I see a Natasha who is not going to let herself come between Hawkeye and his wife (and let's talk about how Laura is not jealous of Natasha to the degree of "Aunt Nat" and "Little Natasha/Nathaniel"? Yowza. More of that, please?) and who has been influenced by Steve's friendship to think, I can actually have friends, can't I, I deserve to act like someone who can have more than just friends, can't I? I've become friends with Bruce and I like Bruce, we match, he's a great guy but let's face it, we're the two monsters on the team; he's someone I can have, he's the only one I should have because he's the one I can't possibly hurt physically. --I do think Natasha has genuine affection for him, it's not just a game, but I do think she works herself up to pursuing him rather than it being a "he makes me feel all wibbly inside like no one else has!" love. And she does this to the point where it genuinely hurts to have him say no to her. But I don't think that makes her and Bruce soulmates. When I watch her actively flirting with him in this film I think her active flirting is how she thinks she should act--she can't separate "this is how I act to attract my target and this is how I act to attract someone I really like" and that's why it's not subtle.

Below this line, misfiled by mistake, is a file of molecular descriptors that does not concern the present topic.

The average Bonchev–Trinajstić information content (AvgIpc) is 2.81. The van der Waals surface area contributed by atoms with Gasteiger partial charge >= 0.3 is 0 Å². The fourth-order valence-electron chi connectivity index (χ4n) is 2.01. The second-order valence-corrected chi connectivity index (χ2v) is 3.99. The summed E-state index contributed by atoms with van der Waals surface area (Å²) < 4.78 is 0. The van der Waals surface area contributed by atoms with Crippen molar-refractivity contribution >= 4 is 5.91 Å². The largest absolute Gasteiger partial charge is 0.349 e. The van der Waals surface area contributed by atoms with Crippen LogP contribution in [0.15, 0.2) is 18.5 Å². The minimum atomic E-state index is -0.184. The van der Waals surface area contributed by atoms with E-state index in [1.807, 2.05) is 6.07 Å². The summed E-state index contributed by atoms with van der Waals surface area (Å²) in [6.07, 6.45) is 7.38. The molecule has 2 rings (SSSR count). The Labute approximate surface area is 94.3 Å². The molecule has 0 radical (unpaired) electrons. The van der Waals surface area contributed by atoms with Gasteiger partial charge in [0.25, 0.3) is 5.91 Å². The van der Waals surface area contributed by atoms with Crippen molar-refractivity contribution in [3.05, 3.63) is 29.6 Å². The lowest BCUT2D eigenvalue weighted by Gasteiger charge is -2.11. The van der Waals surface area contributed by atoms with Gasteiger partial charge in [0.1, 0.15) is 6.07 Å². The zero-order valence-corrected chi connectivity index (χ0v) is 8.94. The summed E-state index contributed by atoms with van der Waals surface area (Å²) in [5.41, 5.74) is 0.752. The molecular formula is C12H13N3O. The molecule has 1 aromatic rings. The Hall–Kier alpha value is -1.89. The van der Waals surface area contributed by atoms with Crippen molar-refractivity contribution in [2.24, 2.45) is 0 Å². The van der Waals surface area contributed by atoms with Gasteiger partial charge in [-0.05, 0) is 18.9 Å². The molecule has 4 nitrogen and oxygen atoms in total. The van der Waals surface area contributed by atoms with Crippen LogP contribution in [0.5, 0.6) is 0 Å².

I also get why there are people unhappy that Natasha's main plotline was Romancing the Hulk--that her agency is somewhat reduced to being a romantic interest this time around. I feel a little of that, but since I find Natasha so splendid every moment she's onscreen, from bonding with the baby Bartons to taking out Ultron drones and, yes, to deepening her relationships as a human being (which is huge for Natasha), I don't resent the romance storyline as much because of that.
So AAOU doesn't negate the Clintasha I saw in The Avengers: the "Barton's been compromised," the "they've started the face trace," the "along with one of ours," the "Love is for children," the "Barton told me everything...not 'til I've made him kill you, slowly, intimately, in every way he knows you fear," not the fight, not the infirmary scene where they carefully carefully do not touch each other. Nah. You can't tell me they're anything but soulmates. But I can resolve new canon into interpretations that make my OTPs interesting, and I can also shrug off new canon and keep wallowing in my OT6 little universe, quite happily. Pbbbthhbbbt.